Defence of the Truth

/ Reformed Churches of the Netherlands / To stay, or not to stay, in the RCN (GKv) 2

To stay, or not to stay, in the RCN (GKv) 2

Jelte Numan on January 11, 2018 - 10:49 am in Reformed Churches of the Netherlands

The previous instalment referred to an article of H Oosterhuis in which he evaluates the reasons given by those who claim they must remain in the RCN. He shows that it is unsound to claim that ‘one may never leave the [RCN]’ and ‘the RCN still allows freedom of doctrine’. This article looks at some more ‘grounds’ one hears to justify staying in what has clearly become an unfaithful bond of churches. It again draws heavily on Oosterhuis’s wise comments.

  1. Discipline

One of the marks of the false church is that it “persecutes those who live holy lives according to the Word of God and who rebuke the false church for its sins, greed and idolatries” (BCF 29). Now it has been said by some that since the RCN has not persecuted anyone it can’t be a false church. No one has been kicked out of the RCN, no member has been disciplined for rebuking the RCN, no one is being suspended or censored because they are propagating the truth. Hence, it is claimed, until the RCN persecutes its members it must be the church of our Lord and one should not leave it while it is possible to hold to the truth without persecution. But let’s consider the matter of truth and persecution. Regarding the matter of truth, Oosterhuis says:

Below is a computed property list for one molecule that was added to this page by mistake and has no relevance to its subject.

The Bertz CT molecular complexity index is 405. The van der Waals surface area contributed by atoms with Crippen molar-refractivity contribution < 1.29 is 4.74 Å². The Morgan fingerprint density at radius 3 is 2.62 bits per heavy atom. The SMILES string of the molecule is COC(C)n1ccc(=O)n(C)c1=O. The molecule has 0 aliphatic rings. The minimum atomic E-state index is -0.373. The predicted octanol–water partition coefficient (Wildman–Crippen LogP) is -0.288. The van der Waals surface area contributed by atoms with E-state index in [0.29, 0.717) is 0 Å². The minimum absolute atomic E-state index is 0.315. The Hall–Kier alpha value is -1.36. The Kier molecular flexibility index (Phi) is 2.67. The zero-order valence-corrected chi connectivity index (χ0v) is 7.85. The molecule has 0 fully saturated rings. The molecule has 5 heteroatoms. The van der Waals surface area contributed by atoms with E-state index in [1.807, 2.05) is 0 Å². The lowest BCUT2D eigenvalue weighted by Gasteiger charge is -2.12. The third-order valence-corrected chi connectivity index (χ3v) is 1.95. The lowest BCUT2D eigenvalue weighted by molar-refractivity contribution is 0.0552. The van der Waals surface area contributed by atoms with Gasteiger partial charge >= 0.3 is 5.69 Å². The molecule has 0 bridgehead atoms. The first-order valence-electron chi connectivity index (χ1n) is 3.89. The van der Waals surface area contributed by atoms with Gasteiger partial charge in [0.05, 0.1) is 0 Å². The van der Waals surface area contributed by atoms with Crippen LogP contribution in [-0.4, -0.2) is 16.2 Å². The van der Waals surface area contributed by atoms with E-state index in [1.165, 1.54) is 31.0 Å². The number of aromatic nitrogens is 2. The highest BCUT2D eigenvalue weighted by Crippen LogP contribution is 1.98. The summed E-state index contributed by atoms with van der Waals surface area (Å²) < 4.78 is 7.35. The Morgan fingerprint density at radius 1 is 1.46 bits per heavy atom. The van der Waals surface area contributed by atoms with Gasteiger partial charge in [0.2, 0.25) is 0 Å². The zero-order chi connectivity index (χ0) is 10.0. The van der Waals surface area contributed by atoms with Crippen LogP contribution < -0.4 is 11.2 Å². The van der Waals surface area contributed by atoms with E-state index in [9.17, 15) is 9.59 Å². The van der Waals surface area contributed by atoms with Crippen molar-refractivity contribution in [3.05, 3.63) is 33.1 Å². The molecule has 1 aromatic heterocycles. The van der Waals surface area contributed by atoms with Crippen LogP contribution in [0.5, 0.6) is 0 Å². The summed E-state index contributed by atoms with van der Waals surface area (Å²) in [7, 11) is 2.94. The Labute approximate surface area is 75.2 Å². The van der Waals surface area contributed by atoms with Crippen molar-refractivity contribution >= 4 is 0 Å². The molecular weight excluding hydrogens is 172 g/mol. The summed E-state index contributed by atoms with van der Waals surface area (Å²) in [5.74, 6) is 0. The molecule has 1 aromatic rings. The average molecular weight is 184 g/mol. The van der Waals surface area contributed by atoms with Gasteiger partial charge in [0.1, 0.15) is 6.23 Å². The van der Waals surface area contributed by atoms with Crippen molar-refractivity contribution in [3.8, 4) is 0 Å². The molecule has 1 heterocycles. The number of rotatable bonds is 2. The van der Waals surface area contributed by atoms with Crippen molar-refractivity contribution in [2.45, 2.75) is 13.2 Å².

“But what is truth? And who will determine that? And which view is the right one? By making every matter open for discussion, and especially by leaving room for all kinds of different views, how will one know which view on a matter is the right one? By making all sorts of matters of faith and doctrine debatable ‘the truth’ has for many become an elusive notion. In fact, thereby the truth of the Bible is completely eroded.

For example, one of the reasons for the Liberation of 2003/2004 [by those who have now formed the DGK] was the RCN’s synod decision on the 4th commandment. The RCN says Sunday rest could be based on a command by God, but it could also be merely a human formality. Similarly, the RCN give two ‘opinions’ on homosexuality. On the one hand it is said to be wrong but on the other hand it is said that if it concerns a relationship that is embedded in love and fidelity, who are we to prohibit that? Then there is the matter of women in the office, forbidden for centuries by the church. Now the RCN reads the Bible differently and makes it acceptable. But whether one is for or against, the most important thing, they say, is not to let go of one another. Just keep talking, listening to each other and trying to understand one another […] Absolute truth apparently no longer exists; and neither is anyone definitely wrong. Hence, disciplinary action can no longer be applied.